Rizzuto was accomplished broadcaster

The late Phil Rizzuto is in the baseball Hall of Fame for his ability as a shortstop and the intangibles he brought to those championship New York Yankees clubs. But I also believe he belongs in the broadcasters’ wing at Cooperstown.

Rizzuto was an accomplished broadcaster, calling Yankees games for five decades. Fans will recall his zany antics and quirks on the air. Those characteristics endeared him to his audience and arguably made him the most popular broadcaster in the club’s history. “The Scooter” connected with his audience. One of the measurements of a good broadcaster is did he connect with the listener. But the Rizzuto who rooted on the air, much to the annoyance of his critics, was also a very good announcer.

When he was in his prime as a broadcaster, say 1960 to early 80’s, he could describe a play and transmit the excitement of a game or a moment as well as anyone behind a microphone. His call of the then record-breaking 61st home run by Roger Maris is a classic. This was the Rizzuto who knew who was warming up in the bullpen without asking his broadcast partner – and he coexisted with numerous partners and made them all sound great, another attribute – who didn’t leave early to beat the traffic, who could talk about the other clubs and players with detailed analysis. Many of his broadcasts are available on You Tube. Give a listen and draw your own conclusions.

Rizzuto was also a versatile broadcaster. For example, how many people know that in the spring of 1965, when the Spalding Sporting Goods Company released a LP record (remember those?) of radio sports highlights, the narrator was Rizzuto? Phil also hosted a daily sports show on the CBS radio network. Recently, I unearthed one of those broadcasts in my vast collection. It is from Feb. 20, 1970, the day embattled pitcher Denny McLain met with baseball commissioner Bowie Kuhn. I posted the show on one of my You Tube channels and I leave it with you here. Enjoy. Meanwhile, maybe it’s time to launch another campaign to get Phil in the hall, the Phil many remember as a beloved broadcaster and not a shortstop.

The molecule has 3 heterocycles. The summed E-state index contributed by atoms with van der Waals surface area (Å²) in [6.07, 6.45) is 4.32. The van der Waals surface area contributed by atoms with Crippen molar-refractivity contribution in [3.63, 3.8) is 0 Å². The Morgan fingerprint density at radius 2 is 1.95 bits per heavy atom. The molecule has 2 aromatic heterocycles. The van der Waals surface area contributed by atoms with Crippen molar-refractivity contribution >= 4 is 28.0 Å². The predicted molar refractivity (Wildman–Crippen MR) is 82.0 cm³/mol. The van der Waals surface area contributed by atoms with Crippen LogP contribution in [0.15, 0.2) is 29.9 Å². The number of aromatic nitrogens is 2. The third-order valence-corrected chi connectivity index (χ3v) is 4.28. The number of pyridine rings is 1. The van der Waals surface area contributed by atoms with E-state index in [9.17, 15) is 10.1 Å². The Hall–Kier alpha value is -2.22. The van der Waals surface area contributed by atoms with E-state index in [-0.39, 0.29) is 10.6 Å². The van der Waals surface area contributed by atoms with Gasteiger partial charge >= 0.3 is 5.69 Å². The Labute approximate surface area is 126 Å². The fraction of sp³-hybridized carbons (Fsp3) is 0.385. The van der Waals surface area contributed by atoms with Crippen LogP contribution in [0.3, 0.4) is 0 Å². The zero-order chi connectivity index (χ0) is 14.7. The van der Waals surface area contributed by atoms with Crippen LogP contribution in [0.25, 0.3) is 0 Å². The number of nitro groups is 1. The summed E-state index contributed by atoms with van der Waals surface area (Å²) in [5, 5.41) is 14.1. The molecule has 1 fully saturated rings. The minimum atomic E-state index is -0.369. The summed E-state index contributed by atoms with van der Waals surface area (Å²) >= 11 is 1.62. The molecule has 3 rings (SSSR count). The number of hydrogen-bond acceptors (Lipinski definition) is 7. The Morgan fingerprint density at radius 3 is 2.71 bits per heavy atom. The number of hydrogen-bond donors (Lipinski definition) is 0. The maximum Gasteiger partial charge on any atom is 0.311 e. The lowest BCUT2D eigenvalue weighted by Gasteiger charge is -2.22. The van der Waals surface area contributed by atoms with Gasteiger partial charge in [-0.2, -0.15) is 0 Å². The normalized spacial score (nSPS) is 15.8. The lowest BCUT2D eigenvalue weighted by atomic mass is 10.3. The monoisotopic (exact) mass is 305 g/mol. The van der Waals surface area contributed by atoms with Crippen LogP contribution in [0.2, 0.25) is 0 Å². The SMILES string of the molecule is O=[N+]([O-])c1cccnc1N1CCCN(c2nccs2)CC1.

Rizzuto and Seaver joined at the hip

Who would have thought that Phil Rizzuto and Tom Seaver would end up being joined at the hip? When Seaver, 75, died on Sep. 2, coincidentally, I had been reading Roger Angell’s piece about the 1969 New York Mets, a piece in which Seaver was prominently figured. (The venerable Angell turns 100 on Sep. 19 and his works are a must read, even for non-baseball fans.)

Rizzuto’s playing days were long over, when Seaver surfaced as one of baseball’s greatest pitchers. Rizzuto, at this point, was broadcasting New York Yankees games. Because there was no interleague play, the Yankees and Mets might have well as been separated by the Atlantic Ocean rather than the Whitestone Bridge. There was very little connection between the clubs, other than the annual Mayor’s Trophy game and the Yankees’ obsession with being replaced by the Mets, as the number one team in town.

Fast forward to 1985. It’s Phil Rizzuto Day. The venerable broadcaster is being honored at Yankee Stadium, saluted by the Yankees and fans as a popular former player and even more popular broadcaster. Who should be pitching that day for the Chicago White Sox against the Yankees? Tom Seaver, going for his 300th career victory, no less. Seaver won the game, and Rizzuto was upstaged.

That might be the end of the story, except the popular Yankees television broadcast tandem of Rizzuto and Bill White was dismantled, when White became the president of the National League. Enter Seaver, who had broadcast experience on both NBC and ABC, even teaming with the estimable Vin Scully, as different a broadcaster from Rizzuto as night from day. Seaver would join Rizzuto, George Grande and Bobby Murcer in the booth, but make no mistake, all eyes and ears were on Rizzuto and Seaver.